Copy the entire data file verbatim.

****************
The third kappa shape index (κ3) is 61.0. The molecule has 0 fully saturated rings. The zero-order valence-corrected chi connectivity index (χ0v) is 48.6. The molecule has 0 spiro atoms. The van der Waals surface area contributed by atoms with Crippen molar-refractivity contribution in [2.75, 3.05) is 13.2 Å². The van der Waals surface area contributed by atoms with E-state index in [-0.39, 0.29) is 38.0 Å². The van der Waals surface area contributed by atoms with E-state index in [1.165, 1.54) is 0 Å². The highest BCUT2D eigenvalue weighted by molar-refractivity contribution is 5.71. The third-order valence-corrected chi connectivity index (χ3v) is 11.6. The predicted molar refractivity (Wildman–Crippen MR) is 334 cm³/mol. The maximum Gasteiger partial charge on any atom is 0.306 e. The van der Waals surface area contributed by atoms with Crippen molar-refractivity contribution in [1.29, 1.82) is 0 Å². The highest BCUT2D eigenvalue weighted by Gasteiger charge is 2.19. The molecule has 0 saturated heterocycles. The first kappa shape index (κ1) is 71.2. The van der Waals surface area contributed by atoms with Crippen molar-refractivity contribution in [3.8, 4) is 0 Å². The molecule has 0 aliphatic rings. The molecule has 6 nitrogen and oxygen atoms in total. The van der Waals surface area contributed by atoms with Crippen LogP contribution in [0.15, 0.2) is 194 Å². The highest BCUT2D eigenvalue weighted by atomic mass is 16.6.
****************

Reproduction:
The third kappa shape index (κ3) is 61.0. The molecule has 0 fully saturated rings. The zero-order valence-corrected chi connectivity index (χ0v) is 48.6. The molecule has 0 spiro atoms. The van der Waals surface area contributed by atoms with Crippen molar-refractivity contribution in [2.75, 3.05) is 13.2 Å². The van der Waals surface area contributed by atoms with E-state index in [-0.39, 0.29) is 38.0 Å². The van der Waals surface area contributed by atoms with E-state index in [1.165, 1.54) is 0 Å². The highest BCUT2D eigenvalue weighted by molar-refractivity contribution is 5.71. The third-order valence-corrected chi connectivity index (χ3v) is 11.6. The predicted molar refractivity (Wildman–Crippen MR) is 334 cm³/mol. The maximum Gasteiger partial charge on any atom is 0.306 e. The van der Waals surface area contributed by atoms with Crippen molar-refractivity contribution in [1.29, 1.82) is 0 Å². The highest BCUT2D eigenvalue weighted by Gasteiger charge is 2.19. The molecule has 0 saturated heterocycles. The first kappa shape index (κ1) is 71.2. The van der Waals surface area contributed by atoms with Crippen molar-refractivity contribution in [3.8, 4) is 0 Å². The molecule has 0 aliphatic rings. The molecule has 6 nitrogen and oxygen atoms in total. The van der Waals surface area contributed by atoms with Crippen LogP contribution in [0.15, 0.2) is 194 Å². The highest BCUT2D eigenvalue weighted by atomic mass is 16.6.